Hiawatha is an open source webserver with a focus on security. I started Hiawatha in January 2002. Before that time, I had used several webservers, but I didn't like them. They had unlogical, almost cryptic configuration syntax and none of them gave me a good feeling about their security and robustness. So, I decided it was time to write my own webserver. I never thought that my webserver would become what it is today, but I enjoyed working on it and liked to have my own open source project. In the years that followed, Hiawatha became a fully functional webserver.
Like every new project, Hiawatha started very small. All the nice features Hiawatha has today, weren't available in the beginning. To give you an idea about how Hiawatha grew up, here is an overview of the most important Hiawatha releases and their best new features.
- 1.0: September 2002, a basic but functional webserver.
- 2.0: March 2004, use of multithreading instead of forking.
- 3.0: September 2004, SSL support.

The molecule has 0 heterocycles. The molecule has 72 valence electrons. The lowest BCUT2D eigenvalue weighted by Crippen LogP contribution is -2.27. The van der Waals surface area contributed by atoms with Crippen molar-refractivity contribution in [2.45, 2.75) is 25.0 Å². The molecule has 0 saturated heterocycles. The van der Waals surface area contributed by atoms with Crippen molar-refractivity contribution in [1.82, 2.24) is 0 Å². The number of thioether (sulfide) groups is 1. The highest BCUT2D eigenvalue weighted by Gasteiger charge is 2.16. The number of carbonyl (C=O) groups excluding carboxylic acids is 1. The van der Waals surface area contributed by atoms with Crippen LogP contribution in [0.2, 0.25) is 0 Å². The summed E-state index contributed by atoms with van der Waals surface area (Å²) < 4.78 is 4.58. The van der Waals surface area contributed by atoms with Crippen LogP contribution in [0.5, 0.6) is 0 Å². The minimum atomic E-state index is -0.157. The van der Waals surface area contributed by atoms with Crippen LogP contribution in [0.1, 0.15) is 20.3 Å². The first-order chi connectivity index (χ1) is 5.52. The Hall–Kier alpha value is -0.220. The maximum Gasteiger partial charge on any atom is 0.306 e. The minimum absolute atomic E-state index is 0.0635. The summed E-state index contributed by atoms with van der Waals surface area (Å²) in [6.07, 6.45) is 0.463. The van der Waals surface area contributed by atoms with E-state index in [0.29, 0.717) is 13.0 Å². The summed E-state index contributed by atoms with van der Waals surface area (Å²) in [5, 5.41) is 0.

- 4.0: December 2005, a CGI-wrapper for improved security was included.
- 5.0: October 2006, FastCGI support for improved CGI speed.
- 5.12: August 2007. URL rewriting support.
- 6.0: October 2007, IPv6 support.
- 6.6: April 2008. XSLT support.
- 7.0: February 2010, the Hiawatha Monitor for remote webserver monitoring.
- 8.0: January 2012, Autoconf replaced with CMake and OpenSSL replaced with PolarSSL.
- 8.3: May 2012, reverse proxy added.
- 9.0: March 2013, usage of a thread pool instead of forking threads on the fly.
For a list of the most important capabilities of the Hiawatha webserver, take a look at this feature list.
Because of my great interest in IT security, I paid extra attention to security while I was working on Hiawatha. Beside all the default security measures you can expect from a modern webserver, there are a lot of security features in Hiawatha you won't find in any other webserver. Many of them started as an experiment, but in the meantime, most of them have proven to be very usefull.